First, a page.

Those of us born before the Internet revolution can recall seemingly long-lost elements of public decorum. Most prominent among them is try to remain silent and avoid embarrassment in public by shooting one’s mouth off from the hip. Unfortunately, this is no longer the case. An entitlement to shamelessly express one’s ignorance without any repercussions is now a norm in public behavior.
Personal annoyance aside, it is the actions that stem from cultural geographic ignorance—of particular danger to individuals and entire countries—that increasingly worry me. Anyone can instantly become a victim of such ignorance, initiated by people unwilling to or incapable of understanding the outcomes of their own intellectual or moral limitations.
A story from Seattle this week is but one example of contemporary trends. According to the Seattle Times, a tip received from a well-known and popular true-crime author alarmingly noted:
“Hi. Suddenly there is a Confederate flag flying in front of a house in my Greenwood neighborhood. It is at the north-east corner of 92nd and Palatine, just a block west of 92nd and Greenwood Ave N. I would love to know what this ‘means’ … but of course don’t want to knock on their door. Maybe others in the area are flying the flag? Maybe it’s a story? Thank you.”
After Seattle Times reporters scrambled their troops and went to Greenwood to investigate, they realized that the “flag of hate” proudly flying in front of a local resident’s house was, in fact, the flag of Norway. Well, who has not made the mistake in identifying a Nordic nation’s flag incorrectly from time to time, particularly during the Winter Olympics? It can happen to anyone.
What cannot happen is that someone’s life can be potentially endangered as a result of misidentification. This could have happened to the residents of the house in question if someone’s knee jerk reaction turned provocative (physically or in social media).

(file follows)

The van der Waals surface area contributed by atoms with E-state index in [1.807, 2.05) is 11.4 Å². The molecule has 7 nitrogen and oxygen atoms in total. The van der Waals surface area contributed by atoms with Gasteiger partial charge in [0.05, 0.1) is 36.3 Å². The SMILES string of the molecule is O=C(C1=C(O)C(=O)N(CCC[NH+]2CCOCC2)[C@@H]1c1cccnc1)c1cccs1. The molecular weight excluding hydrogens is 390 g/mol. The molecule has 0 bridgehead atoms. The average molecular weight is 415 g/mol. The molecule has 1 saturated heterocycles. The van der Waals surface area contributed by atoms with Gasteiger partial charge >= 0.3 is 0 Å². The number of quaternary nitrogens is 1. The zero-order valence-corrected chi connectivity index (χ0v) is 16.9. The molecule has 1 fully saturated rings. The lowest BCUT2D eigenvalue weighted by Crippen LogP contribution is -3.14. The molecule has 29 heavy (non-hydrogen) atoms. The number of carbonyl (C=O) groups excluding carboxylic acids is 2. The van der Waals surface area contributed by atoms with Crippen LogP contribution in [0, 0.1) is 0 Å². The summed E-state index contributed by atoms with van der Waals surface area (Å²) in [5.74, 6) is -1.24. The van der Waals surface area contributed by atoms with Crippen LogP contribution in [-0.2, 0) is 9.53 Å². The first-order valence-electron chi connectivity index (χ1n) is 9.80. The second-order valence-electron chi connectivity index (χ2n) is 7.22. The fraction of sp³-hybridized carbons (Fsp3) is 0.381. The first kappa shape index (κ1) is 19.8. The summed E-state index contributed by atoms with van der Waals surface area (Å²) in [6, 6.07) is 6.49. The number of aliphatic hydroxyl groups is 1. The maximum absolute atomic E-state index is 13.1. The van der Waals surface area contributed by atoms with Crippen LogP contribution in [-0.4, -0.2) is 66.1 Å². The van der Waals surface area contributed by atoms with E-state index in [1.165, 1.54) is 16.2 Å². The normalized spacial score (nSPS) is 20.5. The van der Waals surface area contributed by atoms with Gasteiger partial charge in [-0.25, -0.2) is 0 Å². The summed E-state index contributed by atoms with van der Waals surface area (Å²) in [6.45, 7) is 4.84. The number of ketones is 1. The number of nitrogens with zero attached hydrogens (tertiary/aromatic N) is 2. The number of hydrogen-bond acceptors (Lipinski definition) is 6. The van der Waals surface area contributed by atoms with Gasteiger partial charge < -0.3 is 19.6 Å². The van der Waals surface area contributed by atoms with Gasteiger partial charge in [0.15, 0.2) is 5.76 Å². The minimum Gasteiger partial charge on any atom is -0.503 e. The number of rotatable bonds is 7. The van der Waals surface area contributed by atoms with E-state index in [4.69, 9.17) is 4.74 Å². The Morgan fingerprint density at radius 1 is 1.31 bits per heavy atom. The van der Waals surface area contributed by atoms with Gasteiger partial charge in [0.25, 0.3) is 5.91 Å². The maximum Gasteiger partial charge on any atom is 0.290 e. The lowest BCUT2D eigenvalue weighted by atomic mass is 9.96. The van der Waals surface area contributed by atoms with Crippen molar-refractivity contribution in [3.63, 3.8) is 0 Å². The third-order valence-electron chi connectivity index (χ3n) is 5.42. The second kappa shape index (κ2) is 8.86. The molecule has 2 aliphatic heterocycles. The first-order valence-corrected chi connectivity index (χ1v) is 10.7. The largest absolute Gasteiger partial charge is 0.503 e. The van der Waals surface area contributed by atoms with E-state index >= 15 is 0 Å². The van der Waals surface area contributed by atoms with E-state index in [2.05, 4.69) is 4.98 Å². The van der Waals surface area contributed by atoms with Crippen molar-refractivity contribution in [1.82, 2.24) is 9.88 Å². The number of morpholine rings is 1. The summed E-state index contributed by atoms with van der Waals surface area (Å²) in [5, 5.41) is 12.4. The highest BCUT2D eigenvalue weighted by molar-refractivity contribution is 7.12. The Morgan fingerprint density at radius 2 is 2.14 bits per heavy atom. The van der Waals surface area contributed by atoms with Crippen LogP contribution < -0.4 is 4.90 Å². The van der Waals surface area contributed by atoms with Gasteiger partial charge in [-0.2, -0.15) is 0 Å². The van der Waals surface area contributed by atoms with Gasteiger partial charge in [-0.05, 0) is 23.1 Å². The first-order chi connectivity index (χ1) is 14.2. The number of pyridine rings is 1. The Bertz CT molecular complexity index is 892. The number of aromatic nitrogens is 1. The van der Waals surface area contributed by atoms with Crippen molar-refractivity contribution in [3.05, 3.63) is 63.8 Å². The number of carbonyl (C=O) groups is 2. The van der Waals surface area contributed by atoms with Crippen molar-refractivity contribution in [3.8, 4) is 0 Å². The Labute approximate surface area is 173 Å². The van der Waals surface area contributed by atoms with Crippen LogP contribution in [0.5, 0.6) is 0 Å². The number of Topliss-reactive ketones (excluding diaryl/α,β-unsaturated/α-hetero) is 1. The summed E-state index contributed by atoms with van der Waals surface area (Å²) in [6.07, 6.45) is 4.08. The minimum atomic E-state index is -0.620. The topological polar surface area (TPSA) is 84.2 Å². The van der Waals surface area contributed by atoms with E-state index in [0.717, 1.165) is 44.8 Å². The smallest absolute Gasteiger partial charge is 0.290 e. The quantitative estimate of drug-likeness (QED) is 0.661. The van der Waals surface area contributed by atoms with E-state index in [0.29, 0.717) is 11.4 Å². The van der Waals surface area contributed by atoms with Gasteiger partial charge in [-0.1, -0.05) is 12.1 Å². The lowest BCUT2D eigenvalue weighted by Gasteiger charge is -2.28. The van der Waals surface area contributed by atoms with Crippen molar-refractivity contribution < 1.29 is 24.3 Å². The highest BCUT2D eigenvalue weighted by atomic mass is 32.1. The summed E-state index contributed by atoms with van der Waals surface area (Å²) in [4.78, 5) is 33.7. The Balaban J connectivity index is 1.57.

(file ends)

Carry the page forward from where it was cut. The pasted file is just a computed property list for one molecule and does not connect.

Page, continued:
Let us return to the geographic aspect of ignorance by conducting an elementary spatial analysis.
Seattle is a city of neighborhoods each of which has its own character. Local residents are proud of these distinctions and work hard to keep and celebrate them. In fact, the very first neighborhood to the southwest of Greenwood is Ballard, the Norwegian-American center of the Northwest. Each year on May 17th, Norwegian Constitution Day is commemorated with a large festival and a parade that includes, yes, thousands of Norwegian flags. Even the king of Norway tends to stop by around that time, as he did in 2015 when I, too, observed the parade.
Figure 2. The rebels of the 17th May faction group in Ballard.
It is almost impossible to live in this part of the Seattle area and not be familiar with Norwegian and Swedish flags in particular. I am positive that the tipster to Seattle Times is well aware of the difference. The problem is that people often see in a cultural landscape what they want to see, rather than comprehending the reality. It is a trick that the landscape can do to a pre-conditioned mind. In the Reflections on Landscapes of Fear and Love, I wrote:
“Cultural fear is not inherited; rather, it has to be learned. We learn to fear landscapes, people, and places. But do not mistake cultural fear as being the same as normal human fear! The latter is undoubtedly an inherited human defensive mechanism, designed for the purpose of survival similar to that of other animal species. Fear of cultural landscapes, however, is a learned human behavior and a product of cultural interaction. It begins at childhood and lasts throughout one’s lifetime.”
It is remarkably easy to become conditioned to fear something or someone because of cultural differences. Even the Greenwood tipster concluded her observation with “Maybe that’s the story … we’re so stressed by all things political that we see things that aren’t there.”
The statement reminded me of another period in American history, a period in which actions of our neighbors were monitored and reported, particularly in the West Coast and Pacific Northwest. It occurred during the Second World War, when other types of neighbors were undesirable and projected the landscape of fear. Incidentally, it was just this past week that Seattle commemorated 75 years since the forceful internment of the Japanese Americans in 1942.
Figure 3. Escort of a potential enemy combatant from the Puget Sound area into a concentration camp in 1942.
Ultimately, Seattle residents do not have to worry. Any future flying of Russian (or some other Slavic menace whose red/white/blue colored flag may appear similar to the Russian flag), Chinese, Iranian—or even worse, an actual Confederate flag—depending on the enemy de jour, will have a neighborhood watch ready to jump into action and report to the world.